Things I Can't Have

Whenever I start on a new team, there's one thing I want and never get. I'm not a betting man, but I've even bet that this thing I want won't happen. I've never lost that bet.

When I started writing the new Test::Harness, I had a .perltidyrc file which, while not perfect, allowed me to easily format my code with the following vim mappings:

nnoremap ,pt  :%!perltidy -q<cr> " only work in 'normal' mode
vnoremap ,pt  :!perltidy -q<cr>  " only work in 'visual' mode

These were glorious. I could tidy an entire file, or just a section (very useful when working with DBIx::Class::Schema::Loader). It made life on Test::Harness pleasant. In fact, sometimes there would be discussions about whether or not my .perltidyrc was good. One contributor to the project was very vocal about the need to change the tidy config. I was adamant that I wouldn't for one simple reason: if I'm working on your project, I will follow your formatting guidelines. If you're working on my project, you'll follow mine.

That's why I always want the formatting to be automated. Aside from making this happen in Test::Harness (and Andy Armstrong, the current maintainer, happily follows this), I've never convinced a team at work to implement it. Why? You won't believe how stupid the answer is, but ... well, yes you will believe how stupid the answer is.

No team I've ever worked with has accepted automated formatting because it's not perfect. That is to say, it's not perfect for their style of perfect. If they can't have it exactly their way, they'll take nothing, thank you. There's a saying that you shouldn't let perfect be the enemy of the good, but for some reason, people just won't accept this for code format standards. It gets so ridiculous that one overzealous developer tried writing a PPI-driven post-processor to fix curly braces exactly how he wanted them. Naturally, it failed horribly on common cases and, again, automated code formatting was abandoned because it couldn't be perfect (and I won a £5 pound bet with our team lead over that one).

So why am I ranting about this? Here's the code I'm looking at right now:

$self->add_link( VersionTypeVersion => [
         { version_id    => "Version2",
     version_type_id => "signed",
         },
     ] );
$self->add_link( VersionTypeVersion => [
         { version_id    => "Version2",
     version_type_id => "Original",
         },
     ] );

$self->add_data( Guidance => [
         { id => 'L2',
      short_description => 'contains strong language',
         },
         { id => 'L3',
     short_description => 'really dull',
         },
     ] );

(Update: ironically, that little monstrosity above apparently is an interesting side effect of the "tabs versus spaces" wars and some people having editors which automatically "fix" this problem.)

The point of automating your code formatting isn't to satisfy your personal whims on how code should look. It's to standardize the code formatting so that developers can look at code and more quickly grok its meaning and not having a hodgepodge of different styles. I might hate your 3 character indentation, but if it's your project, I'm going to follow it. More than once I've had inconsistent formatting lead me astray because I didn't read the code as carefully as I could. For example, how quickly can you spot this bug?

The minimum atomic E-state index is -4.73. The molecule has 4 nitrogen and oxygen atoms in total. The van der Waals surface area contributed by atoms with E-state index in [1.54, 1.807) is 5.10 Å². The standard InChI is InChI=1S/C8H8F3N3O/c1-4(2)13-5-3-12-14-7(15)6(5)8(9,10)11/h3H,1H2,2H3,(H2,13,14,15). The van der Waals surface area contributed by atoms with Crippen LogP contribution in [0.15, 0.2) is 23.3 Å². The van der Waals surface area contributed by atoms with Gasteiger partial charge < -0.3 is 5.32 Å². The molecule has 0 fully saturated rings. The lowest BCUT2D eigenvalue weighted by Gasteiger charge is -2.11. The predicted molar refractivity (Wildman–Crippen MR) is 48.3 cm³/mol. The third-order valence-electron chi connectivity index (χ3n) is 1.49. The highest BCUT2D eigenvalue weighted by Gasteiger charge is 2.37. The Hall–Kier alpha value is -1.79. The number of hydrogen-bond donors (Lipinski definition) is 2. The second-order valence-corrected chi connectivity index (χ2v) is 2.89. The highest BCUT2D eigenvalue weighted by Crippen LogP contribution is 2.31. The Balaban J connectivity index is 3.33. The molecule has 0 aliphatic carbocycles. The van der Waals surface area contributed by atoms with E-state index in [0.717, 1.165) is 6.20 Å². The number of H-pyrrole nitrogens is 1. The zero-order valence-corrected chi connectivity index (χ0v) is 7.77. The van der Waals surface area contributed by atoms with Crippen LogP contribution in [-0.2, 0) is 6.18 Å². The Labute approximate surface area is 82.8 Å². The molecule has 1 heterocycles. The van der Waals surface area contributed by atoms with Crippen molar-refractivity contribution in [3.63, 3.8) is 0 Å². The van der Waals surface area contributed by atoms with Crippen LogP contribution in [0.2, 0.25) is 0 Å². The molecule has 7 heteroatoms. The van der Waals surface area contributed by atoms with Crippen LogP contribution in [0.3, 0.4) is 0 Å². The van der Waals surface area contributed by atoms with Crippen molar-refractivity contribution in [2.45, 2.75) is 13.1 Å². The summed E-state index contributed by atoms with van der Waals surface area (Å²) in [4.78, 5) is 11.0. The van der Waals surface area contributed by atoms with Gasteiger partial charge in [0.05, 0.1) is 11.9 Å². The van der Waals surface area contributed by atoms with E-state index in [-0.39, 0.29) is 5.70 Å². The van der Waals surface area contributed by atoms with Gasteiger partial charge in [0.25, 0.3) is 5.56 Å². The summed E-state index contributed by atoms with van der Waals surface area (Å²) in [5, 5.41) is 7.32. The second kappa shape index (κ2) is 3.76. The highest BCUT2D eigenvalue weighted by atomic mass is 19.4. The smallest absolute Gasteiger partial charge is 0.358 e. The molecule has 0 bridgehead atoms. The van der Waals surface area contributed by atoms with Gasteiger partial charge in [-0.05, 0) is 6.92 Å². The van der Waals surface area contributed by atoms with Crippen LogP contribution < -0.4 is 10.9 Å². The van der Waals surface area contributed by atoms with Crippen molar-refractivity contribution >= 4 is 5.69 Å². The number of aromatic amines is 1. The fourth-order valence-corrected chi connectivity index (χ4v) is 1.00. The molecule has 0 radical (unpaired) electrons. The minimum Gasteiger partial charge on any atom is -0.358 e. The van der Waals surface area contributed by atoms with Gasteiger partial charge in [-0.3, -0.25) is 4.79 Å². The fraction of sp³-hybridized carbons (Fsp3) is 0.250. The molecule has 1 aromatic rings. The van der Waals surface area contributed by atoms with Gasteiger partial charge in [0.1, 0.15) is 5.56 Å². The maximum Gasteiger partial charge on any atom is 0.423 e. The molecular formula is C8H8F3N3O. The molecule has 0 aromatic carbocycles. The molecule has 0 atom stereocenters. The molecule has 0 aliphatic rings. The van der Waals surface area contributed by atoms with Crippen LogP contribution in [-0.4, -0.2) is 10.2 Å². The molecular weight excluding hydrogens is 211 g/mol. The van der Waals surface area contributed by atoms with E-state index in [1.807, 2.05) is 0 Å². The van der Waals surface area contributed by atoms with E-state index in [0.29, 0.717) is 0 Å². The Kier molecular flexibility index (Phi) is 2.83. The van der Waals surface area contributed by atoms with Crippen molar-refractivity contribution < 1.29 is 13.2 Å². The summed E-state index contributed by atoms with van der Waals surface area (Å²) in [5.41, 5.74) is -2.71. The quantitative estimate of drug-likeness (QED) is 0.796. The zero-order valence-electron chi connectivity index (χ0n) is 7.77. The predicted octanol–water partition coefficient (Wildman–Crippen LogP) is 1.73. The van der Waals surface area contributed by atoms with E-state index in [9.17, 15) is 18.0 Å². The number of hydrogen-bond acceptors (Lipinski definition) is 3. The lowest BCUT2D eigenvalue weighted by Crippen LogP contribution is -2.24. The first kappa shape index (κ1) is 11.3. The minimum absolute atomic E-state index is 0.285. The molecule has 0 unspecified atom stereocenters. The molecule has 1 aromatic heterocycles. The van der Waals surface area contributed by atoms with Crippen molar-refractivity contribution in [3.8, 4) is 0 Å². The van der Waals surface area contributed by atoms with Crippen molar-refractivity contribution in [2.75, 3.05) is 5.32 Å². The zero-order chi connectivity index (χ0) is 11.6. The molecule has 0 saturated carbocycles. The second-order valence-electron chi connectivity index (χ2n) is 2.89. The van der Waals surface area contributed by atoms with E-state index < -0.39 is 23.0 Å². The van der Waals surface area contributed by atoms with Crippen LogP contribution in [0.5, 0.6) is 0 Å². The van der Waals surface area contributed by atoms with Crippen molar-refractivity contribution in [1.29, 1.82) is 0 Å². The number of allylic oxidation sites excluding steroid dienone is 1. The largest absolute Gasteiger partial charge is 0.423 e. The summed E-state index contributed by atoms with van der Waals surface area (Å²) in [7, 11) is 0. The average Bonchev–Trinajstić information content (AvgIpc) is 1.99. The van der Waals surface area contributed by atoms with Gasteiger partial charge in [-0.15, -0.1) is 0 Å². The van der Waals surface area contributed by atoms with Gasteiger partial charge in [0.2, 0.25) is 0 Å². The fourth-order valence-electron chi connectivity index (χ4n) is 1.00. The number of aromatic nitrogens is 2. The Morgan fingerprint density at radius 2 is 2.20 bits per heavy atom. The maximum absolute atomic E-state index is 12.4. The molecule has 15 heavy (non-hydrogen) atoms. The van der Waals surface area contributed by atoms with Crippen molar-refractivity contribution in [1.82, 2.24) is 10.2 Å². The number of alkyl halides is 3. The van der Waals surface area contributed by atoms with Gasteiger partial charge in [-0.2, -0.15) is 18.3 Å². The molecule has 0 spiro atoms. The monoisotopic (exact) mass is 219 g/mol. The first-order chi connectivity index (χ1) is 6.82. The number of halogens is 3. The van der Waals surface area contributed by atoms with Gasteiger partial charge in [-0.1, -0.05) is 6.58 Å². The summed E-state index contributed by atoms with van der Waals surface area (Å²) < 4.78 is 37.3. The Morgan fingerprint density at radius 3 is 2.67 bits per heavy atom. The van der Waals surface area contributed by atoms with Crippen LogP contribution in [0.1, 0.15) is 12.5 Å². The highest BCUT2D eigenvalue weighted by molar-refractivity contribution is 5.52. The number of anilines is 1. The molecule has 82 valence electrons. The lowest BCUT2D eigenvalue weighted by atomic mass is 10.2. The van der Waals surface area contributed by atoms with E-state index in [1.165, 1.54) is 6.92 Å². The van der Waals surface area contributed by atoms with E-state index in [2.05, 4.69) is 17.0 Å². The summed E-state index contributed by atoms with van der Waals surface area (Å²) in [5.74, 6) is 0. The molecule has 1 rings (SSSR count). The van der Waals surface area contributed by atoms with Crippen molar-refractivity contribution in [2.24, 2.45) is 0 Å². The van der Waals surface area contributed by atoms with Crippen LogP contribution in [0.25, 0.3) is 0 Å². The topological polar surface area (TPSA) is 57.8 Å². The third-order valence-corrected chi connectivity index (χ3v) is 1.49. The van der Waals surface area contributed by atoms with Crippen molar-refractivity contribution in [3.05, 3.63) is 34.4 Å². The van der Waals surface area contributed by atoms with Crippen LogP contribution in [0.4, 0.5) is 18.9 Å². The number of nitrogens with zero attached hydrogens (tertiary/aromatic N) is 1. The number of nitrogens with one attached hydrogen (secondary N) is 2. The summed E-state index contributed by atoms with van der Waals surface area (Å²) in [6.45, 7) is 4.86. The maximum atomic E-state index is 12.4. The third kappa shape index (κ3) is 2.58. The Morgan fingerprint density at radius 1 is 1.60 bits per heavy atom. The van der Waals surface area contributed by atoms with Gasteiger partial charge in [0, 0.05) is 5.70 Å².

$self->add_ondemand({
  brand => 'Hardtalk',
  sort_title => 'brown',
  title => 'What does Gordon Brown think of free votes?',
  schedule_date => $schedule_date,
  start => '2008-03-26T18:00:00',
  end  => '2008-03-2618:30:00',
  scheduled_start => DateTime->now->subtract( days => 1 ),
  scheduled_end => DateTime->now->add( days => 6 ),
  category_id => '9200005',
});

Compare:

$self->add_ondemand({ 
  brand           => 'Hardtalk',
  sort_title      => 'brown',
  title           => 'What does Gordon Brown think of free votes?',
  schedule_date   => $schedule_date,
  start           => '2008-03-26T18:00:00',
  end             => '2008-03-2618:30:00',
  scheduled_start => DateTime->now->subtract( days => 1 ),
  scheduled_end   => DateTime->now->add( days => 6 ),
  category_id     => '9200005',
});

I can see the bug much faster in the second version. In fact, there's a darn good chance I'll see it before I even run the code.

11 Comments

Just as a note: if the bug is supposed to be the missing 'T' in the second example, then it's no surprise it's hard to find it in the first one, since it isn't there :)

IS there a bug in the first code block? I see something wrong with the 'end' value in the second block, but it's not wrong in the first block...

We're trying to make this work in Padre.

Padre supports project-specific Perl::Tidy configurations, and should at some point should be able to automagically spot that you are editing something in a project with different tidy settings to your personal settings, and then (potentially forcefully) apply those to the current file instead of your personal preferences.

This isn't exclusive to code formatting. People only seem to trust automatic tools (in general) if they make no mistakes. That's why we're not going to see driverless cars for a while.

I do think, though, that forcing a code policy using perltidy is trying to solve a culture problem only with technology and that usually doesn't work.

From my own experience, talking to people yields much better results than shoving perltidy (or Perl::Critic) rules down their throat.